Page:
Campbell powers up
CHP plant boosts energy savings.
After two long years, Campbell Co. of Canada has unveiled a hot new power project at its Toronto manufacturing operation that will cool its dependency on traditional energy sources.
The $12 million Combined Heat and Power (CHP) plant is part of a global effort to source 40% of the company’s energy from renewable sources by 2020. The system uses a natural gas turbine that drives a steam generator to produce electricity and heat the plant.
The facility, established in 1931 in the Royal York Rd. and Lakeshore Blvd. area of Toronto’s Etobicoke neighbourhood, employs 1,300 people. It produces 12.5 million cases of soup every year and sources two-thirds of its vegetables from within 160 kilometres of the facility.
Campbell covered 40% of the CHP project’s costs, totalling $5 million, through Toronto Hydro and the SaveONenergy initiative. A detailed engineering study was also entirely funded by the Ontario government incentive program, says Doug Dittburner, Campbell’s chief engineer and power services manager.
CHP fit nicely into the Toronto plant’s footprint because of its high heat and electrical load requirements. The facility has also deployed a one megawatt solar power compliment on its roof.
“Getting through the feasibility study was the key thing to do; it provided us with the ability to move forward with the CHP project and receive the incentive grant, which makes it easier to get approval from world headquarters,” Dittburner says. And the Toronto facility is the only plant within the manufacturer’s global footprint to be outfitted with the technology.
Campbell also invested in a $100,000 compressed air upgrade, a major LED lighting retrofit and is looking into a reverse osmosis system to supply water that will make a new boiler more efficient. A condensing economizer has also reduced greenhouse gas emissions by 2,200 tonnes per year.
CHP uses a natural-gas-fuelled engine to generate electricity and produce heat that generates steam, which Campbell’s uses to cook soup. The system’s 4.6 megawatt combustion gas turbine generator and heat recovery steam generator produce 90,000 pounds per hour of steam; then the hot combustion gas is delivered to a secondary system.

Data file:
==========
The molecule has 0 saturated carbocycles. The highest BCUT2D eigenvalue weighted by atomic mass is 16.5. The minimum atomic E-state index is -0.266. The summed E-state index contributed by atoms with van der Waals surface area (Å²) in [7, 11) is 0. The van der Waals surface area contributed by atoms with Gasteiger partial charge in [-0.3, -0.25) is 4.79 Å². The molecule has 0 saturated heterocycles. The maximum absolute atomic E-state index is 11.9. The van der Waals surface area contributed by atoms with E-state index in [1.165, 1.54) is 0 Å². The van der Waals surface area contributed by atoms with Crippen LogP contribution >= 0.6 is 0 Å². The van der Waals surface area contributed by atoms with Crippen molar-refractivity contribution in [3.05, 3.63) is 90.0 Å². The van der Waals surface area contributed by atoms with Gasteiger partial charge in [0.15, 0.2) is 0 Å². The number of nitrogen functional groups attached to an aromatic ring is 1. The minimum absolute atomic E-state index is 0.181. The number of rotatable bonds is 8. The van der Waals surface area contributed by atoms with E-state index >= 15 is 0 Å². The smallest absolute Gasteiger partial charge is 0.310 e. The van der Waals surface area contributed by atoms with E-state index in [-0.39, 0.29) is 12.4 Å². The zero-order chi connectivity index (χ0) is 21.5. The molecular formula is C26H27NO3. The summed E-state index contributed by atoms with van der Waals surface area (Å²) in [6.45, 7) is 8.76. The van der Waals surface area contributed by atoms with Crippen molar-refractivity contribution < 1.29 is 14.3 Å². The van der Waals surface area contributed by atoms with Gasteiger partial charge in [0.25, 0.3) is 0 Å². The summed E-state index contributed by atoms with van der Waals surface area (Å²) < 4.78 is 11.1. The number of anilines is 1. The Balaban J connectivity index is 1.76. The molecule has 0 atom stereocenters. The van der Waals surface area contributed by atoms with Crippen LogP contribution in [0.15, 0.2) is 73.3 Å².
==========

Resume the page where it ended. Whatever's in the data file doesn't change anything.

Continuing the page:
Hot exhaust air produced by the turbine is delivered to a recovery steam generator, which uses the energy to produce steam. The CHP plant provides 95% of the facility’s electricity needs, with the remaining 5% coming from the Toronto Hydro grid.
“Any waste heat is captured by a heat recovery steam generator,” says Dittburner, noting the CHP system will make the Toronto plant more competitive as a manufacturer in Ontario, and on a conversion cost per case basis.
Campbell’s sustainability journey started in 2010 when it set an aggressive goal to halve its environmental footprint by 2020. The CHP plant will keep the company on track to meet its goal, and also provides a reliable tool to avoid production shutdowns with emergency back-up power.
Toronto Hydro sees the CHP as a strong energy efficiency solution for manufacturers that draw at least 500 kilowatts of power each month; have a year-round need for hot water or steam; and for plants that operate at least 6,000 hours annually.
Part of the “2020” plan also includes a drive to recycle 95% of generated waste, deliver 100% of global packaging from sustainable materials and reduce water use by 20%.
CHP is the first project of its kind within Canada’s largest city to tap into saveONenergy. The program, which delivers incentives through local utilities, is funded by Ontario’s Independent Electricity System Operator (IESO).
In 2014, business conservation efforts through saveONenergy programs resulted in almost 600 gigawatt hours of energy savings.
Dittburner is a big supporter, and encourages manufacturers to explore how the program can help them, especially given Ontario’s high-cost energy environment.
Indeed, he says without the incentives from SaveONenergy, the CHP project wouldn’t have flown.
This article appears in the May/June 2016 issue of PLANT.